The question is still, what would you like to do after you leave school? What are the criteria one should use when deciding what you - or your child - is going to do once school is finished?
Especially for parents, the answer to the question of what your expectations are of your child in their job choice is going to be difficult. This is primarily because they are your expectations and not your child’s, and they will be different. You can read Part 1 here
Take yourself back to when you first saw your child, sometime after he or she was born. Can you remember what went through your mind at that time? For each person that is a special and unique moment. One thing I am sure of, you didn’t say to yourself that you would love him or her if they became an engineer, or a doctor, or lawyer, or anything else. You simply loved the child unconditionally and completely.
So what has changed?
Why must your teenager get a job that they are probably not suited for, one that they don’t want either? If they don’t want to do what you want, they are somehow diminished in your parental eyes.
But I only want what’s best for my child, I hear you argue. What’s wrong with that? Mostly nothing.
The problem is that very often it’s not what’s best for the young adult. It’s the parental fear that we may have raised a child that is somehow inferior to others.
"But he’s such a bright kid," or "she’s so clever," are probably true, but that does not mean that they should become doctors, accountants or engineers, or any other kind of 'proper job.'
As we get older, we become more fearful and distrustful of the world. For a parent this is really difficult. In order to combat this fear, we do a really silly thing. When our children are about to leave school we send them the message that their choice of career is “not good enough!” This is often said before they have even made their choice.
We don’t even do this diplomatically. We barge in and are scathing about anything that doesn’t suit our vision, our need to see our child rise to the top, like a blob of cream.
“You won’t be able to bring up a family doing that… Acting is not a real job, you will have to waitress to support yourself… Accountants make a lot of money, and you can work anywhere in the world…"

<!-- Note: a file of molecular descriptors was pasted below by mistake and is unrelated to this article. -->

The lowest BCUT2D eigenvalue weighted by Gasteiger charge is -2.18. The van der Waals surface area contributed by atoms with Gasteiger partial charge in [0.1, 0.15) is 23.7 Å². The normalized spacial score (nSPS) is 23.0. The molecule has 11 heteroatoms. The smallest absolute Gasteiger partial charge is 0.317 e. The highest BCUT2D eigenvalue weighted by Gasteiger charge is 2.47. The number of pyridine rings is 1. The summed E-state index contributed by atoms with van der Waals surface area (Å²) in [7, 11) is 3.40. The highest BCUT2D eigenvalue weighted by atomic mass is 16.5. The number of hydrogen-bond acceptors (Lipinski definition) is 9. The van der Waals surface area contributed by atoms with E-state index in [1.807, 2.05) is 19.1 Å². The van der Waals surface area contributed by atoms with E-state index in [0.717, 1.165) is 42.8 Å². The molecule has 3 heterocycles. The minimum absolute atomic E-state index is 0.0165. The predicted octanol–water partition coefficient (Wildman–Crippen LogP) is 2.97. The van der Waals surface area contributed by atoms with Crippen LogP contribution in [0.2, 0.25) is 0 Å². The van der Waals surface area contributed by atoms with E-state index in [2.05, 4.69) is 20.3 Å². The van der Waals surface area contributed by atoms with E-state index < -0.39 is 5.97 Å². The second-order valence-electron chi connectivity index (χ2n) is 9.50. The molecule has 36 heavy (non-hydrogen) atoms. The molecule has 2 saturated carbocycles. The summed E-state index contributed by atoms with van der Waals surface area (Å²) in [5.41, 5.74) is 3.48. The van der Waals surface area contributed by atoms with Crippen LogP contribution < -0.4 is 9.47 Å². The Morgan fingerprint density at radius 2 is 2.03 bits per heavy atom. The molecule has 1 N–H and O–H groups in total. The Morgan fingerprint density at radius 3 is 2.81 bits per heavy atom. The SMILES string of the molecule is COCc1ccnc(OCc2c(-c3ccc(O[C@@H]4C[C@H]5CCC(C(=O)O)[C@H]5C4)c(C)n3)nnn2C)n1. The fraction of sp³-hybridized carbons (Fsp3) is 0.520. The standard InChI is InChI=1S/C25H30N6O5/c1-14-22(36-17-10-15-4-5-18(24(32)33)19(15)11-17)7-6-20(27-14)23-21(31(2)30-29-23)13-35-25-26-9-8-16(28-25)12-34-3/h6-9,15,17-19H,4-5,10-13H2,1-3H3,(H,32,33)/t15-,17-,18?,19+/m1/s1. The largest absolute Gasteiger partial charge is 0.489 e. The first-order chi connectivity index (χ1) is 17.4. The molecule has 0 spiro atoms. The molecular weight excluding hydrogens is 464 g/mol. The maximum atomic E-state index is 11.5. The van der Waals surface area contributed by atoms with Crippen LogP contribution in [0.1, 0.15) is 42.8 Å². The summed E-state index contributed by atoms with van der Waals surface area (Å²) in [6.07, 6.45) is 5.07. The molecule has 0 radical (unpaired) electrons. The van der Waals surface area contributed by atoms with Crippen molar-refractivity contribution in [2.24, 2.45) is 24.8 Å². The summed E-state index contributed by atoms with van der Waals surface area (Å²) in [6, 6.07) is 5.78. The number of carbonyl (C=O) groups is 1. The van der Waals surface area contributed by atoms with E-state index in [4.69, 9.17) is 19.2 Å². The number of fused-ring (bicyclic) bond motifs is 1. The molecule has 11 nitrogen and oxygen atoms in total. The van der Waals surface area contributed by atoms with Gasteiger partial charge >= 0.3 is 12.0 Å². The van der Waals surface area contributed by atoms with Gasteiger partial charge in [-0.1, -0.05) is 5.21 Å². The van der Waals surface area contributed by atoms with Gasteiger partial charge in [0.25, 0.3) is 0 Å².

Many of the most successful - and wealthiest people do not have degrees. Steve Jobs who founded Apple and saved Disney from extinction, and who dropped out before the end of the first semester is a great example. Richard Branson of Virgin Fame has no post-school qualifications at all. This despite his father being a barrister and his grandfather a High Court Judge!
Over the years that I have coached people with ADHD, I have come across many people - adults of all ages - who are desperately unhappy because they trundle listlessly through each day earning their daily crust, not being challenged.
It is more important to be happy than to be wealthy. Of course, having both is better, but to be unhappy, unchallenged, and unstimulated is not a life in any sense of the word.
I don’t know any wealthy people who are more or less happy than those who are less wealthy.
John D Rockefeller who used to be the wealthiest man in the world had lots to say about the subject.
“I know of nothing more despicable and pathetic than a man who devotes all the hours of the waking day to the making of money for money's sake.”He also said, “If your only goal is to become rich, you will never achieve it.”
As parents we need to be wary of imposing our expectations on our children. We need to be sure that we are not pressurising our offspring to go into something that is suited to them, especially if this is done under the guise of, “it’s for your own good.”
Encourage your children to investigate different careers. They should research properly. The goal of a great career for anyone is enjoy their job so much that never work a day in their lives.
For children with ADHD, careers that use the right brain are better than left brain dominated careers. In other words, The arts, journalism, design, politics, criminal law, marketing, entrepreneurial activities, agriculture, medicine, software development, jobs that are done mainly outdoors, etc are excellent examples.
Accounting, corporate law, engineering, auditing, librarian, career counselling, computer programmer, accountant, admin clerk, human resources administration, computer technician, banker, financial adviser, are examples of good left brain careers.
As parents we need to ensure that our children can lead a contented and productive life.
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